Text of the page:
Giant Forest Hog Facts

The giant forest hog, hylochoerus meinertzhageni, is the largest of the 16 pig species in the world. They measure 4.3 to 7 feet (130 to 210 centimeters) long and stand 2.5 to 3.6 feet (75 to 110 centimeters) tall at the shoulders. They weigh 220 to 605 pounds (100 to 275 kilograms) with males (called boars) being significantly larger than females (called sows). A mature male has 2 large, naked ‘warts’ located underneath its eyes that are made up of cartilage, dermal tissue and bone. Both genders have slate-gray skin that is covered with coarse dark brown or black hair that gets sparser as they age. They also have two upper canines that flare outwards and upwards over the snout.

The giant forest hog can be found across central Africa. They will inhabit montane forests as well as the grasslands adjacent to them. They live in groups (which are called ‘drifts’ or ‘herds’ that may contain as many as 20 individuals) and are most active during both the early morning and late afternoon. These groups will leave their night resting spots at sunrise and move to the open savannah along well worn trails in order to find food. At around midday, the herd will retreat into the forest and rest for about 2 hours and then return to continue feeding. During this 2 hour break, they may spend up to an hour wallowing around in mud or water. Communication is handled through a series of grunts and barks. Males are responsible for defending their group. Since a herd’s territory, which can be as large as 6.2 square miles (10 square kilometers) may overlap extensively with another herd’s, fights between males will often occur and can sometimes be fatal.

The diet of a giant forest hog consists of grasses, herbs, fruits, leaves, carrion and even the feces of other animals as it contains semi-digested food. Unlike other wild pigs, they do not use their snout to dig out food from the ground. Common predators that a giant forest hog must look out for include lions, leopards and hyenas. These predators, however, will often only prey on the young since adults are powerful enough to chase them off.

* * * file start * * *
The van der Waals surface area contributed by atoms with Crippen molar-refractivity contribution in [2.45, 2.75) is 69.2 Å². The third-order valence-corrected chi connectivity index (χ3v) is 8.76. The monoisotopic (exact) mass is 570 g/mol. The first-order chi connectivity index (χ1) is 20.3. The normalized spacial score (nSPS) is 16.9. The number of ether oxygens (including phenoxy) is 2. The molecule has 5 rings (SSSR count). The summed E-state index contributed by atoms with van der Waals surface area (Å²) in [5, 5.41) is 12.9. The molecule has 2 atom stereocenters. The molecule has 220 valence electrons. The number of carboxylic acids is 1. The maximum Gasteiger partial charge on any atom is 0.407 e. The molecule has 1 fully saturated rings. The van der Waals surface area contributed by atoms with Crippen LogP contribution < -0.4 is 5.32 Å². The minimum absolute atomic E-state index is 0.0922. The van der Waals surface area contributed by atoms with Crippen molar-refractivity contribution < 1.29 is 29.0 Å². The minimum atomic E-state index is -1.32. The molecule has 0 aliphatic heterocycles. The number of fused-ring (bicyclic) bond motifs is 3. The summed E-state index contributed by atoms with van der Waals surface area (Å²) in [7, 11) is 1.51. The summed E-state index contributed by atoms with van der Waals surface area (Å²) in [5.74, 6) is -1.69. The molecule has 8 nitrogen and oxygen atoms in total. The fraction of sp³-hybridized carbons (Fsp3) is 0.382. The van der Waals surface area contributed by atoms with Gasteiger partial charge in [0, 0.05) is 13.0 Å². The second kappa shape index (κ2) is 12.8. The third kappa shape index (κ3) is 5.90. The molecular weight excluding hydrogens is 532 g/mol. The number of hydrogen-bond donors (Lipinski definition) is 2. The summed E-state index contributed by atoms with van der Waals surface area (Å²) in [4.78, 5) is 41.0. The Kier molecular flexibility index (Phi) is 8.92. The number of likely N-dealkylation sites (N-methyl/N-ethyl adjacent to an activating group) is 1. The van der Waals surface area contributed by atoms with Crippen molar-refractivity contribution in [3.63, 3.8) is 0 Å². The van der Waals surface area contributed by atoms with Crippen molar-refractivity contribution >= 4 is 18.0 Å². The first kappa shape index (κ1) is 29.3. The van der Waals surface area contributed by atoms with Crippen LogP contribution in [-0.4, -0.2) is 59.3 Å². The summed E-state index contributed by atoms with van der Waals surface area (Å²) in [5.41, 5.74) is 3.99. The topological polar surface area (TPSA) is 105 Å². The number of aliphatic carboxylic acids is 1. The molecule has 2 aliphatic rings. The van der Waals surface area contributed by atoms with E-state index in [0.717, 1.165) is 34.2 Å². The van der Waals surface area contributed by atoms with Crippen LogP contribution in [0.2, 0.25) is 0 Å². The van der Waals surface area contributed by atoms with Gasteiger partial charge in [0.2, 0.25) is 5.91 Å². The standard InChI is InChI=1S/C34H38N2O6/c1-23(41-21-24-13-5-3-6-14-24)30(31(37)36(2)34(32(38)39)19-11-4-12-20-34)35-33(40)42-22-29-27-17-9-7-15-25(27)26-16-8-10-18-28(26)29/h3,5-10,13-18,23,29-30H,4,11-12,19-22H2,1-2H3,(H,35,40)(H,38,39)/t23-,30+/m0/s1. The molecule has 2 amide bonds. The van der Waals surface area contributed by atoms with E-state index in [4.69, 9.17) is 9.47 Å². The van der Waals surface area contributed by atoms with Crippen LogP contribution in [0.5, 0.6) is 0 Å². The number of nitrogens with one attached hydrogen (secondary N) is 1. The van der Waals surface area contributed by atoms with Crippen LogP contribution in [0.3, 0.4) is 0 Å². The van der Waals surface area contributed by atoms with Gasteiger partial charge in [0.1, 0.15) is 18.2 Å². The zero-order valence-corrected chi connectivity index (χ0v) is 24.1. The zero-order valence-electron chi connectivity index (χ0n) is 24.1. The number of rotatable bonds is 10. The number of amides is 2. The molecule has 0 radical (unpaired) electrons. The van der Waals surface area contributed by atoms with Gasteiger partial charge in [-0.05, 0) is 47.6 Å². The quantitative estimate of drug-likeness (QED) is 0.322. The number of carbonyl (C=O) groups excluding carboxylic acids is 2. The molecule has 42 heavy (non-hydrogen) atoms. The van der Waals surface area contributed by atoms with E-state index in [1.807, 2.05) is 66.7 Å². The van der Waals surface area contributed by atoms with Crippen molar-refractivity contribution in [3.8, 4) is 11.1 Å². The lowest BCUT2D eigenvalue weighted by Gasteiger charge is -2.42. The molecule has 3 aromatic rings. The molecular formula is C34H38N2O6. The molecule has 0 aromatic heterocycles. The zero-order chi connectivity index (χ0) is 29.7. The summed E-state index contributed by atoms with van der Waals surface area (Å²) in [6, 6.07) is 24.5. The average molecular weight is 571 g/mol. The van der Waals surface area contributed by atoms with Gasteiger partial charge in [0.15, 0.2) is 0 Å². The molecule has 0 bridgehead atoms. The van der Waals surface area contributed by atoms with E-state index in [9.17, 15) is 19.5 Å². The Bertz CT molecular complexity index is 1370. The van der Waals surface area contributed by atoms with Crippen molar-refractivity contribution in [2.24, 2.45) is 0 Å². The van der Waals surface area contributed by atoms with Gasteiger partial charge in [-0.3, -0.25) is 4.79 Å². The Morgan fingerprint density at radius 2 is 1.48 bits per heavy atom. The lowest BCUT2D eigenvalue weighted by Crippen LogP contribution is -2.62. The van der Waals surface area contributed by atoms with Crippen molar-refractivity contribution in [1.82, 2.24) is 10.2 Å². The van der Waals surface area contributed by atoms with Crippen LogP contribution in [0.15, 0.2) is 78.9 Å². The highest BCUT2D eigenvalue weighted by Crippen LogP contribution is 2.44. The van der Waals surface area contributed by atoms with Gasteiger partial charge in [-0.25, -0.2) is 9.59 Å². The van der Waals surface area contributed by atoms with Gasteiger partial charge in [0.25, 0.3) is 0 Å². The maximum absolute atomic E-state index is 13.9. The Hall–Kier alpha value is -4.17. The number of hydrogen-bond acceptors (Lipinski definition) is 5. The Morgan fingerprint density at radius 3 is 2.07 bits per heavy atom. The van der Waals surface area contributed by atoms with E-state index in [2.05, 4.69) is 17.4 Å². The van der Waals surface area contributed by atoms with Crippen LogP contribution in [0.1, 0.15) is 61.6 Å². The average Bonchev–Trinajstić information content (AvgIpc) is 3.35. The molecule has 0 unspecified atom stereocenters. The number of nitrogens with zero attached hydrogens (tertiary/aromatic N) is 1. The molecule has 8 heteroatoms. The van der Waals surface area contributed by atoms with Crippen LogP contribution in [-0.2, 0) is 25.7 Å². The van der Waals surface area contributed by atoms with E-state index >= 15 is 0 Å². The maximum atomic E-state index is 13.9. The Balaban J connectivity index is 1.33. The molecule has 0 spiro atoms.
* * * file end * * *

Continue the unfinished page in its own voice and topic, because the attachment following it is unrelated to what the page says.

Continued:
Birthing for the giant forest hog is concentrated from January to February and from July to August. A female will only give birth once a year and will leave her group to build a nest before she has her young. After a gestation period of 132 to 154 days, a litter of 2 to 11 piglets is born. The mother and her offspring will rejoin the herd after 1 week. The piglets are taken care of by the entire group and will nurse from any of the females for 8 to 10 weeks. If the little ones can survive long enough, then they can live to be up to 12 years old.

The giant forest hog is an overall common species. In the Congo, it is believed that eating one will bring about misfortune and they have been known to attack hunters when they have been shot at so hunting is not an immediate danger for them. Hopefully, the giant forest hog can continue its peaceful existence alongside humans. After all, such a unique pig species deserves to live and prosper far into the future.

Works Cited

“Giant Forest Hog” 26 September 2011

“Hylochoerus Meinertzhageni” 26 September 2011

“Giant Forest Hog” 26 September 2011

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